Literary Math @ MLA

, Kristin Theresa Jaroma, Leave a comment

While it is undoubtedly good to reflect upon great literature and works of art, applying mathematical equations to them might be a bit much.

“[Wordsworth’s] apostrophe to the Imagination exemplifies ‘consciousness of self raised to apocalyptic pitch.’”  Or at least, so claimed Joshua Wilner of City College and The Graduate Center in his presentation, “The Mathematical Sublime and Chaos Theory in Kant and Wordsworth,” at the 129th Modern Language Association (MLA) Convention this week.

Joining thousands of English professors in the Windy City, on January 9, 2014, Wilner presented his ideas on how chaos theory is an essential component of the philosophical concept of the sublime.

The CUNY Graduate Center professor of Comparative Literature makes two major points of comparison in his paper: Hartman and Wordsworth to Kant; and Kant to Malthus and Verhulst.

In the first of these, Wilner connects Hartman’s commentary on Wordsworth to Kant’s account of the mathematical sublime. Geoffrey H. Hartman, German-born American literary theorist, claims that Wordsworth’s account of that consciousness of self necessitates a ‘moment of arrest,’ that is to say, a moment in which the self is ‘raised’ to the pinnacle of its ‘apocalyptic pitch.’  Self-consciousness overwhelms itself in broken, exponentially ascending intervals. The notion of “raising” mentioned here hints at mathematical form, Wilner posits.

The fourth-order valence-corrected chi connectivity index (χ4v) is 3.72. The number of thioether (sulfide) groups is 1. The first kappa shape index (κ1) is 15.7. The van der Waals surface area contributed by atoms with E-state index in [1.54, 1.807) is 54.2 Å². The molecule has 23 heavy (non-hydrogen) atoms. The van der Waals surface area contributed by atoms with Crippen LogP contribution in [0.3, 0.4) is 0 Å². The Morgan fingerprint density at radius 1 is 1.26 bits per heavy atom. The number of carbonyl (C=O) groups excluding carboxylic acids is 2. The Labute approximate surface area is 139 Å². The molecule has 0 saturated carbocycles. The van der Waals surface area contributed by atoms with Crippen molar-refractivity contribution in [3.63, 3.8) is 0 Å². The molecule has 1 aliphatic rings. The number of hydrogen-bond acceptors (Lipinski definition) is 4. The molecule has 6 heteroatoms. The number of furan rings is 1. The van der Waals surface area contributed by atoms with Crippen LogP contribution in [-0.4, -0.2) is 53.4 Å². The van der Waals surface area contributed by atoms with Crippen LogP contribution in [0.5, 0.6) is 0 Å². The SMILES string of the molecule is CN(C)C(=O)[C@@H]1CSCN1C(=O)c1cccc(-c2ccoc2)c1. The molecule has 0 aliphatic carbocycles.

The exponential pattern of Hartman’s account of the moment of arrest, or apocalyptic pitch, in which the consciousness of self is exponentially raised, is congruent with Kant’s theory of the mathematical sublime.

In the Analytic of the Sublime, Kant states that the mathematical sublime is accompanied by geometrical expansion. “For there is nothing in the goal of measurement per se, ‘that would necessitate pushing the magnitude of the measure…to the boundaries of the faculty of the imagination,’” says Wilner.

Secondly, Wilner connects Kant’s analysis of geometrical expansion with the model of population growth in Malthus. These two are akin, according to Wilner, who goes on to say that “it is not entirely coincidental that Malthus should base his argument, not on the flaws of fallen human nature, but on the claim that ‘Population, when unchecked, increases in a geometrical ratio…,’ while ‘Subsistence increases only in an arithmetical ratio.’”

In a geometrically expanding ratio, there will supposedly be a factor of uncertainty, even in relatively simple system. Chaos theory accounts for the potential for variability in these systems. And so, chaos is a defining characteristic of the sublime, these scholars argue.